map(k1,v1) - list(k2,v2)
k1 = lineno
v1 = csv text
k2 = POI location,demographic
v2 = cellx,celly,1

Again, taking advantage of the powerful shuffle and sort capability of Hadoop on the POI Location/demographic key, I am ensuring that a reduce task will receive all the cells for a POI location/demographic combination.

The Reduce Task - For a POI location/demographic, the reduce method is invoke with the list of its associated cells. Cells with the same cellx,celly values are aggregated to produce a new list. We compose a JSON document of the new list and we emit the string representation of the JSON document using a custom output formatter onto which we override the 'generateFileNameForKeyValue' method to return something of the form "poi-location_demographic.json".

reduce(k2,list(v2)) - list(k3,v3)
k2: POI location, demographic
v2: cellx, cellx, 1
k3: POI location, demographic
v3: JSON Text

I was able to validate my progress by invoking MRUnit on my codebase to ensure the soundness of my logic.

I packaged my map/reduce code and the geometry library into a jar, and I was ready to test it on the 250GB CSV.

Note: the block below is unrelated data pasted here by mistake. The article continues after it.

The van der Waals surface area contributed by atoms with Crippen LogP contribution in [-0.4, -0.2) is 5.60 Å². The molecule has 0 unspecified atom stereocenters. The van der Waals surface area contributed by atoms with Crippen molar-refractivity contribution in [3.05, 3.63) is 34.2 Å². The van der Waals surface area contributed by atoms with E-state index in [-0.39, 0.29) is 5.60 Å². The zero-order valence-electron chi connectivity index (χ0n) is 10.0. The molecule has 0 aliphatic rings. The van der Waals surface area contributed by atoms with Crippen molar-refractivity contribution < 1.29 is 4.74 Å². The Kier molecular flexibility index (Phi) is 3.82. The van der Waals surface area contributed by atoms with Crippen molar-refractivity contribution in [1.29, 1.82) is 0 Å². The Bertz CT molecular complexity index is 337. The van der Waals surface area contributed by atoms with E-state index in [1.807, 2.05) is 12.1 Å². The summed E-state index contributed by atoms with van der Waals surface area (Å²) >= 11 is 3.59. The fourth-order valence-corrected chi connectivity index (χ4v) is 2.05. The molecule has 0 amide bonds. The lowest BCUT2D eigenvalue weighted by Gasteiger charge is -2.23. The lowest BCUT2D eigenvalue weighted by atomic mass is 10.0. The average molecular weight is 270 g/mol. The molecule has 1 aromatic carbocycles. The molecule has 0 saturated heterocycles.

But where to run this ?

Enter Amazon Elastic MapReduce. With a virtual swipe of a credit card, I was able to start up 10 large instances passing it a reference to my data and my jar in S3. 30 minutes later, a set of JSON files where produced in S3 occupying 238MB of space! Pretty cool, eh ? Compare that to days of execution time, and 850GB of rasters.  What is even more exciting, after a set of trials and errors and density kernel adjustments, I looked up my account balance and I owed Amazon $37.67 (will cost more to process a reimbursement request) !

Next comes the fun part, how to represent this JSON data for a particular POI location/demographic? Enter the Flex API for ArcGIS with its amazing extensibility and the flash player with its vector graphic and bitmap GPU-enhanced capabilities. See, by using the gradient filling of a drawn circle and the screen blending mode when placing that circle onto a bitmap, a set of close points will dissolve into a heatpoint. So, by taking advantage of this collaborative process between the server and the client, where the server generates a weighted point and let the client rasterize that point based on its weight, you get an expressive dynamic application. Let's push the visualization further to the coolest platform....the iPad. Flex code can be cross-compiled to run natively on the an iOS device. Let's push a bit more....3D. Taking advantage to the Stage3D capability, the heatmap vector data can be downloaded at runtime and dynamically morphed into a heightmap and a texture that can be draped on that heightmap. And here is the result....I call it "Heatmap in the Cloud". You can download the pdf of this Esri UC 2012 presentation from here. Have fun.

1 comment:

Dr JTS said...

A very cool use of JTS!

Just one note - JTS is now hosted on SourceForge, and I maintain a web site with lots of information about the library here:

Martin Davis